STAGE TO SCREENS: James Lipton Chats About Sherry and "Inside the Actor's Studio"

Stage to Screens   STAGE TO SCREENS: James Lipton Chats About Sherry and "Inside the Actor's Studio"
This month we talk to James Lipton, the host-writer-executive producer of "Inside the Actors Studio" (which this year celebrates its 10th anniversary) and the lyricist-librettist of Sherry (the 1967 Broadway musical, based on the Moss Hart-George S. Kaufman classic comedy The Man Who Came to Dinner).
The CD cover art for Sherry!
The CD cover art for Sherry!

A stellar Angel studio recording of the latter is being released February 24 as a two-CD set.

Concerning James Lipton, one feels safe in assuming that there's no middle ground. He's the Mandy Patinkin of interviewers. While Patinkin has been the subject of Forbidden Broadway spoofs (such as "Somewhat Overindulgent," done to the tune of "Somewhere Over the Rainbow"), Lipton has been satirized on "Saturday Night Live" by Will Ferrell. In Lipton's defense, it is difficult to say the name Bernard Pivot (who devised the questions with which Lipton ends each program) and not sound pretentious. But, like Patinkin, Lipton does it his way, and is unlikely to change his act any time soon.

According to Lipton, his show is seen "in 75 million homes on Bravo and 125 countries." If worldwide viewers are not watching Lucille Ball sell Vitametavegamin or do battle with chocolates on a conveyer belt, they're learning an actor's favorite curse word and what greeting the star, if heaven exists, would like to receive from God. While Lipton's always extremely well prepared, some people object to his fawning over guests, something not uncommon to other hosts. Perhaps it sounds worse because Lipton is occasionally prone to hyperbole.


"Hi, this is Jim Lipton," begins our telephone interview. I ask if having Sherry recorded for the first time — with a cast including Nathan Lane, Carol Burnett, Bernadette Peters, Tommy Tune, and Mike Myers — is a dream come true. "If ever in my life, a dream has come true, this one has. This is the show that was never seen, never heard on Broadway [where it ran 72 performances, with Clive Revill, Dolores Gray and Elizabeth Allen in the leads]. "I can't say if it's good or not. That's for others to say, or not to say [Chuckles]." In last week's "On the Record" review, Steven Suskin noted, "James Lipton does some fine work, impressively so for a novice lyricist." Suskin also praised Lane ("an exceptional job"), Burnett and Peters, and thought the end result "highly listenable." At least one other critic referred to Sherry as what Stephen Sondheim calls a "why" musical — why add songs to a play that works so well in its original form?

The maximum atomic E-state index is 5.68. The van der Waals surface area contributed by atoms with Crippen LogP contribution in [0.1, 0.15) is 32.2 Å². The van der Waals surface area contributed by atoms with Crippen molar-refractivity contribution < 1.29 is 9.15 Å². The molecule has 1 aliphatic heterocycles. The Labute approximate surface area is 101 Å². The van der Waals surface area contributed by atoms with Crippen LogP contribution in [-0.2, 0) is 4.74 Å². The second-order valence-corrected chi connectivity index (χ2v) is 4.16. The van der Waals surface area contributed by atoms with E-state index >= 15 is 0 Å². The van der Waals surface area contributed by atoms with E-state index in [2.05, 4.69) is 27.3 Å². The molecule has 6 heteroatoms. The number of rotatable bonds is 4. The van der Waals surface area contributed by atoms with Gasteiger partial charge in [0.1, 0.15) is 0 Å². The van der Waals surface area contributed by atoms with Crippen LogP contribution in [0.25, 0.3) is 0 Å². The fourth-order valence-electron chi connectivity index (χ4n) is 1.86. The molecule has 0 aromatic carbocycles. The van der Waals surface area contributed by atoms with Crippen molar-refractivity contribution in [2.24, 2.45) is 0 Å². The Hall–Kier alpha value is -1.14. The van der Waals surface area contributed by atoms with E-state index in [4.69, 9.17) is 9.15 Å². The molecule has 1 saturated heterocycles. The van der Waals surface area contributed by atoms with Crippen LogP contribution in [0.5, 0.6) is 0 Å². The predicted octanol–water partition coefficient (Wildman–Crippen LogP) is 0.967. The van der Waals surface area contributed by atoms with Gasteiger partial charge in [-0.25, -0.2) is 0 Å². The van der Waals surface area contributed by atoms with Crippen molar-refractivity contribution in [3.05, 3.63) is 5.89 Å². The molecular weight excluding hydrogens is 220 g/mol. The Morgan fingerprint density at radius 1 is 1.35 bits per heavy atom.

Lipton's notes for the CD booklet (and various reviews) have detailed the saga of how the score was thought lost for 34 years and then discovered at the Library of Congress, and how the orchestral tracks — in the singers' keys — were recorded in Bratislava (probably during its slow season). Bravo has an upcoming cable special on the show's recording. The CD, explains Lipton, ends "the frustration" that he and composer Laurence Rosenthal endured over the years. "We'd never know if the show would have been okay or not."

Originally, Sherry starred George Sanders, an Oscar winner as critic Addison DeWitt in All About Eve. Author of an autobiography entitled "Memoirs of a Professional Cad," he possessed a good singing voice, which was heard as Ethel Merman's love interest in the 1952 movie version of Call Me Madam, and on a 1958 album (now a collector's item) called "The George Sanders Touch: Songs for the Lovely Lady." Off-screen, his second and fourth wives were two of the three Gabor sisters: Zsa Zsa and Magda; his third wife, Benita Hume, was Ronald Colman's widow. In 1973, at 67, Sanders committed suicide; he left a note that said it was "because I am bored. . ."

States Lipton, the choice of Sanders to play Sheridan Whiteside "was, I think, the most brilliant piece of casting in the history of the theatre. And it was! He was perfect! He was acerbic and had a very beautiful baritone voice. He would have been absolutely wonderful, but we never saw him [fully] in the role. The show we opened with in Boston — and two weeks later in Philadelphia — was a skeleton of what we had written." The trouble, claims Lipton, started during the tryout "on that hideous night when I was summoned to the theatre. George would only speak to me. I was the only person he really knew in the company. I had taught the score to George; he had worked with me for weeks. I found him sobbing in his dressing room. He said, 'You've got to get me out of the show.' That day, the doctor had told him that his wife, Benita, had only a few months to live. He was a wreck. We cut all his songs to bits and pieces, just to get him through the performances.